​Henry Taylor: nurse, anthropologist, and painter

High Line Art presents a wide array of artwork including site-specific commissions, exhibitions, performances, video programs, and a series of billboard interventions. For his High Line Commission, Los Angeles-based painter Henry Taylor installs a mural titled the floaters, a new, large-scale version of a self-portrait on the side of a building on West 22nd Street, adjacent to the High Line.

Henry Taylor (b. 1958, Ventura, California) is a painter known for his color-blocked portraits of people, focusing on subjects spanning from family members and friends to celebrities and strangers who pique his interest. His fascination with people has followed him his whole life: as a little boy, he habitually studied people going to and from church, marveling at their outfits. Later on, he would go on to study anthropology and journalism in college. It was also during his time at Oxnard College that he fell in love with the study of art under the instruction of James Jarvaise, whose classes he took even after he graduated. Upon graduation, Taylor became a nurse at the state mental health facility where he remained for 10 years, working the night shift and auditing Jarvaise's classes during the day. At the urging of Jarvaise, Taylor finally enrolled in the California Institute of the Arts in 1989 at the age of 31, graduating at age 33.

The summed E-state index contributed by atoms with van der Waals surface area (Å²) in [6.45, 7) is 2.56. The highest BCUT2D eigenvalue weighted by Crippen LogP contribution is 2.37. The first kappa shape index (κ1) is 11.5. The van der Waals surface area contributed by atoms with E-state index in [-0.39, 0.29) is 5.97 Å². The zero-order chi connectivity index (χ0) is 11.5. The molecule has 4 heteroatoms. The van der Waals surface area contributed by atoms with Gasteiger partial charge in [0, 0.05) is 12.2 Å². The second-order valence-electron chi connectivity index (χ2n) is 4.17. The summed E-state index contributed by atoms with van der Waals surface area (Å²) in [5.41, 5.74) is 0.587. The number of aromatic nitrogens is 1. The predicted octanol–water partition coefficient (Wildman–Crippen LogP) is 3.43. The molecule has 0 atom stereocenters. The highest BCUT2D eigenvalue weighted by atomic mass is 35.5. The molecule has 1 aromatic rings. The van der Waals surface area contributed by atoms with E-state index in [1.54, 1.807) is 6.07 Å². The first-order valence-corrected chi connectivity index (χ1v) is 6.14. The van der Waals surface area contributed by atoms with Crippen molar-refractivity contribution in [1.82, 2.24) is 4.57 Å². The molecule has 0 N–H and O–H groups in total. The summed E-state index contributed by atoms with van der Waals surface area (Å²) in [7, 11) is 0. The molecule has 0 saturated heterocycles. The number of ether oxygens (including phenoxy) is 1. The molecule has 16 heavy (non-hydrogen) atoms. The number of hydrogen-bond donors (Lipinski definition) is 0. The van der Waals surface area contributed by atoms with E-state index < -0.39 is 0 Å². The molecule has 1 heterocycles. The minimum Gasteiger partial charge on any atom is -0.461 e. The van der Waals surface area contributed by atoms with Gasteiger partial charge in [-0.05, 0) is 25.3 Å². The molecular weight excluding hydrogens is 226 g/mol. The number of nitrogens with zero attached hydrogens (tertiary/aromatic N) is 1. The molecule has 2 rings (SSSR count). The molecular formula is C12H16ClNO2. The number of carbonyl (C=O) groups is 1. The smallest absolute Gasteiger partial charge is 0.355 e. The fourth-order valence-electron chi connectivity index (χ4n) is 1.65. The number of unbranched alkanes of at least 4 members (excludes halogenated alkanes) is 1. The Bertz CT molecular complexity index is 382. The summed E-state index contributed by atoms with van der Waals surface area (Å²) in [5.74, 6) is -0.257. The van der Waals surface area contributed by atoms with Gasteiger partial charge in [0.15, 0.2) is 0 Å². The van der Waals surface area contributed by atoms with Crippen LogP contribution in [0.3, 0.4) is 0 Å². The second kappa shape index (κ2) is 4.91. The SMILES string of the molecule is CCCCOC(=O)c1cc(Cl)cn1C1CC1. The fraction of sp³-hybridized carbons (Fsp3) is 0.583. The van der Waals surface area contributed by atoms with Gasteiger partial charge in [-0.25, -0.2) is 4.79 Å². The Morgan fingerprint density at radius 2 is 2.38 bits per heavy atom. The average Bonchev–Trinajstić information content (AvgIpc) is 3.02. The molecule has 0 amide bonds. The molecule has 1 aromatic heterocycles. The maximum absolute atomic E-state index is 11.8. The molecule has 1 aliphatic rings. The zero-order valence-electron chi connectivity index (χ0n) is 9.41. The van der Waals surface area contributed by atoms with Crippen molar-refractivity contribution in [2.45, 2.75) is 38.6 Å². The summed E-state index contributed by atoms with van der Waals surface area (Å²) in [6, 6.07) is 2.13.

Photo by Timothy Schenck.

For his first-ever mural, Taylor brings the west coast to New York with the floaters, which depicts the artist and a friend relaxing in a swimming pool in Palm Springs. Reminiscent of David Hockney's paintings of Los Angeles swimming pools from the 1960s, the floaters, a title which references the eponymous Detroit R&B group (see below to hear "Float On" by The Floaters), portrays the artist in a moment of pure, leisurely happiness.

Major support for High Line Art comes from Donald R. Mullen, Jr. and The Brown Foundation, Inc. of Houston. Additional funding is provided by The Andy Warhol Foundation for the Visual Arts. High Line Art is supported, in part, with public funds from the New York City Department of Cultural Affairs in partnership with the New York City Council and from the New York State Council on the Arts with the support of Governor Andrew Cuomo and the New York State Legislature.

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